Area B may have been a house site. The spot producing potsherds was about twenty feet in diameter and represents a much later group of people, whose cultural remains are called the Sanders Focus. The inhabitants practiced corn agriculture and were potters who made beakers, cups, large flat bowls, and deep bowls with shoulders below the rim. Deer ulnas made into punches or awls were almost the only other artifacts found in Area B besides the pottery, which may date to A.D. 800–1000. By this time the Indian population of the region had probably reached its peak. A few potsherds of even later pottery makers, dating to A.D. 1300 or 1400, were found on the knoll, Area A. The potters of both areas A and B were ancestors of the Caddo Indians who lived in East Texas in historic times directly east of what is now Van Zandt County. The artifacts and records of the Yarbrough Site are now housed at the Texas Archeological Research Laboratory of the University of Texas at Austin.

LeRoy Johnson, Jr., The Yarbrough and Miller Sites of Northeastern Texas, with a Preliminary Definition of the La Harpe Aspect," Bulletin of the Texas Archeological Society 32 (1962). Alex D. Krieger, Culture Complexes and Chronology in Northern Texas, with Extension of Puebloan Datings to the Mississippi Valley (University of Texas Publication 4640 [Austin, 1946]). Dee Ann Suhm et al., "An Introductory Handbook of Texas Archeology," Bulletin of the Texas Archeological Society 25 (1954).

Image Use Disclaimer

All copyrighted materials included within the Handbook of Texas Online are in accordance with Title 17 U.S.C. Section 107 related to Copyright and “Fair Use” for Non-Profit educational institutions, which permits the Texas State Historical Association (TSHA), to utilize copyrighted materials to further scholarship, education, and inform the public. The TSHA makes every effort to conform to the principles of fair use and to comply with copyright law.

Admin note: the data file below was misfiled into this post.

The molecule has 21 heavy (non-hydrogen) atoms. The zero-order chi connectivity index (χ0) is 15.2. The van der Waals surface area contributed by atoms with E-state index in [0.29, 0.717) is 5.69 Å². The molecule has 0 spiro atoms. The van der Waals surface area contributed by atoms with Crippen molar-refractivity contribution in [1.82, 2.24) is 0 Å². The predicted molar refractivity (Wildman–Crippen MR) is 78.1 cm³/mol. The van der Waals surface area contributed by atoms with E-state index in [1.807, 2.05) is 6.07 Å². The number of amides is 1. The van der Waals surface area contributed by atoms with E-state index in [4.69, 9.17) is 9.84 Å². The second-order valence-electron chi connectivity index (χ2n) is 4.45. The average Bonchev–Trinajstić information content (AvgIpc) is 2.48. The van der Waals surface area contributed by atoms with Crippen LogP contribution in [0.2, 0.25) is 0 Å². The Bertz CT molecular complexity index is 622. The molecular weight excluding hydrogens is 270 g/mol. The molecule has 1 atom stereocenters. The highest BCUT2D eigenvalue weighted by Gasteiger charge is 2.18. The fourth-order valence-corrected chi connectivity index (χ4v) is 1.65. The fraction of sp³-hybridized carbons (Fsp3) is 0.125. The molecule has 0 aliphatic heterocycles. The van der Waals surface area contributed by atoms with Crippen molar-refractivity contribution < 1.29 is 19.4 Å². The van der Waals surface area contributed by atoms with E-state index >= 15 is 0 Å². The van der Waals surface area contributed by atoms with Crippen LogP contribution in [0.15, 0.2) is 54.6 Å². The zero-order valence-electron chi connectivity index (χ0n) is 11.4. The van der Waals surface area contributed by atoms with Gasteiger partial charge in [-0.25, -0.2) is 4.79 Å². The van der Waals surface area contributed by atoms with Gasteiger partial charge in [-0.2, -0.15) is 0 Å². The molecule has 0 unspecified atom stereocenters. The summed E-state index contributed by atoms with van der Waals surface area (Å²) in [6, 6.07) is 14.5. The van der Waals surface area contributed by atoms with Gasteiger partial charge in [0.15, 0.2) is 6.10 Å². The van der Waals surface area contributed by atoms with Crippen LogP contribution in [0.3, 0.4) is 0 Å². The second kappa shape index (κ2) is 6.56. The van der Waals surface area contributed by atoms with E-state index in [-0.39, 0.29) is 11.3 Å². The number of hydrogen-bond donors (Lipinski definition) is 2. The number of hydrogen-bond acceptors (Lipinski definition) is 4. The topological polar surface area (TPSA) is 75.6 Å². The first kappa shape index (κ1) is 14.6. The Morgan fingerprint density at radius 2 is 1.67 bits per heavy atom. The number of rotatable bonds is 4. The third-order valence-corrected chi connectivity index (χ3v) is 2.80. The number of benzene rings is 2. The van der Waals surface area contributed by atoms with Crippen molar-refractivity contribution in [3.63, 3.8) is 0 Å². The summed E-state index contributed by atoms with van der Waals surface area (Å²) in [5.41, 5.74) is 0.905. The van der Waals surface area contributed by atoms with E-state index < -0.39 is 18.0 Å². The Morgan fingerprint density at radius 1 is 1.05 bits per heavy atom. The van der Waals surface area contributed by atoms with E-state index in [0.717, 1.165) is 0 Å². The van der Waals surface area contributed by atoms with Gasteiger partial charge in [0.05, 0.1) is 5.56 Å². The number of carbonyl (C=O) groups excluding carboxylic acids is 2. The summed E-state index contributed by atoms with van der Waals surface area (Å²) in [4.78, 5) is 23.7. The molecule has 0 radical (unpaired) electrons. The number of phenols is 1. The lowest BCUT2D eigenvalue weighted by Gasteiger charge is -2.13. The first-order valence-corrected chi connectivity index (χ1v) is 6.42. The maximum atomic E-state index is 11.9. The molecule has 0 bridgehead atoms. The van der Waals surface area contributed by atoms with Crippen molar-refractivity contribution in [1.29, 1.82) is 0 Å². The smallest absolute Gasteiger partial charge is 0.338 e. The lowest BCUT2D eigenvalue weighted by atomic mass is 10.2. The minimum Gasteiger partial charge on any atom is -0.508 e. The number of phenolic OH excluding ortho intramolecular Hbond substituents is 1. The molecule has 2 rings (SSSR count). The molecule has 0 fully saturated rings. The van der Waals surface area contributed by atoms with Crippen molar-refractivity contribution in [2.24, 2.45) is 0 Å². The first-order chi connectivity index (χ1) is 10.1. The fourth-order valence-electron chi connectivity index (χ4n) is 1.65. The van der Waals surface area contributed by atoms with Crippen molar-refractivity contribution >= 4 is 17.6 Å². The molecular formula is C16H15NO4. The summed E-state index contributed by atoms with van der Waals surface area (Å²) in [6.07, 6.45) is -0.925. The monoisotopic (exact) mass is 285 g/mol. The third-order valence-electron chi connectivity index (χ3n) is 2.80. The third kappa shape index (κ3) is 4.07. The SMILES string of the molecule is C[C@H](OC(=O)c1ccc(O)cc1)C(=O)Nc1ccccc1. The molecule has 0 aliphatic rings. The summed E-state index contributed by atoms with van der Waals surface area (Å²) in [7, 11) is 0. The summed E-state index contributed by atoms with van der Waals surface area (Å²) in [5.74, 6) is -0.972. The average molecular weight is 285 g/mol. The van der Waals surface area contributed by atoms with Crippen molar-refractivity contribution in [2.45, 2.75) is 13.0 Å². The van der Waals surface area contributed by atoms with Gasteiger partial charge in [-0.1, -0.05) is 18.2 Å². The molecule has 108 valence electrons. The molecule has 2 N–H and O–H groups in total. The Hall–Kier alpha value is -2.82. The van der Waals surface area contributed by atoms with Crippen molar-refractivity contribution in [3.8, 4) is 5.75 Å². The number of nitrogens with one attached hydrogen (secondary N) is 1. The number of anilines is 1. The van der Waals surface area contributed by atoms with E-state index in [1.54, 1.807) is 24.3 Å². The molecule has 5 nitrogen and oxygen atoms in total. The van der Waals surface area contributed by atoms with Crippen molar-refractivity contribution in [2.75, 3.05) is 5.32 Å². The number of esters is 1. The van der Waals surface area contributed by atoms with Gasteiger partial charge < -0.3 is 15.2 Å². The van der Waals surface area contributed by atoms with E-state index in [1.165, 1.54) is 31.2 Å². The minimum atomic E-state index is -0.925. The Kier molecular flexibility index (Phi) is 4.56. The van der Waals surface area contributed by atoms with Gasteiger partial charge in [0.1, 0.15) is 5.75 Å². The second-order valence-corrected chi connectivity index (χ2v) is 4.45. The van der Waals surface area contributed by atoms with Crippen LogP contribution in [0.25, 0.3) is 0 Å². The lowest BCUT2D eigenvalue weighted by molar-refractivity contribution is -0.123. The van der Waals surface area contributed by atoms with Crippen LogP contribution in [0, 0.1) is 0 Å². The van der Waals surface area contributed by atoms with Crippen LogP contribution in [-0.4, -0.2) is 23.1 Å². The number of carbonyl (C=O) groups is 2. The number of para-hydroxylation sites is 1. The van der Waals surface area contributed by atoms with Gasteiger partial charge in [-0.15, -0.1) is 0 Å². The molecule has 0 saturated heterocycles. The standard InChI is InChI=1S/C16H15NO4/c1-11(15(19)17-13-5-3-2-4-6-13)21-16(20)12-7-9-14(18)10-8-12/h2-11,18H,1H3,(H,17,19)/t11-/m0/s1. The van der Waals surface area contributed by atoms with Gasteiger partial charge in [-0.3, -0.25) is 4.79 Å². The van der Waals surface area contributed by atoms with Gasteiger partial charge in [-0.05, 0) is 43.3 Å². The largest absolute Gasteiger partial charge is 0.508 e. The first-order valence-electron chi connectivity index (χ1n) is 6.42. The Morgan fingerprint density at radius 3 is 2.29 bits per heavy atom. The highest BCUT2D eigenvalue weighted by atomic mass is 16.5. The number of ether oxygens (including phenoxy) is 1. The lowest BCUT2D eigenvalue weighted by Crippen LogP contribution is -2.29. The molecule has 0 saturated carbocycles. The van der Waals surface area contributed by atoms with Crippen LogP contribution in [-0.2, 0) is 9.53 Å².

For more information go to: http://www.law.cornell.edu/uscode/17/107.shtml

If you wish to use copyrighted material from this site for purposes of your own that go beyond fair use, you must obtain permission from the copyright owner.


The following, adapted from the Chicago Manual of Style, 15th edition, is the preferred citation for this article.

Handbook of Texas Online, LeRoy Johnson, Jr., "FRED YARBROUGH SITE," accessed April 03, 2020, http://www.tshaonline.org/handbook/online/articles/bbf03.

Uploaded on June 12, 2010. Published by the Texas State Historical Association.
visit the mytsha forums to participate

View these posts and more when you register your free MyTSHA account.

Call for Papers: Texas Center for Working-Class Studies Events, Symposia, and Workshops
Hi all! You may be interested in this call for papers I received from the Texas Center for Working-Class Studies at Collin College...

Katy Jennings' Ride Scholarly Research Request
I'm doing research on Catherine Jennings Lockwood, specifically the incident known as "Katy Jennings' Ride." Her father was Gordon C. Jennings, the oldest man to die at the Alamo...

Texas Constitution of 1836 Co-Author- Elisha Pease? Ask a Historian
The TSHA profile of Elisha Marshall Pease states that he wrote part of the Texas Constitution although he was only a 24 year-old assistant secretary (not elected). I cannot find any other mention of this authorship work by Pease in other credible research about the credited Constution authors...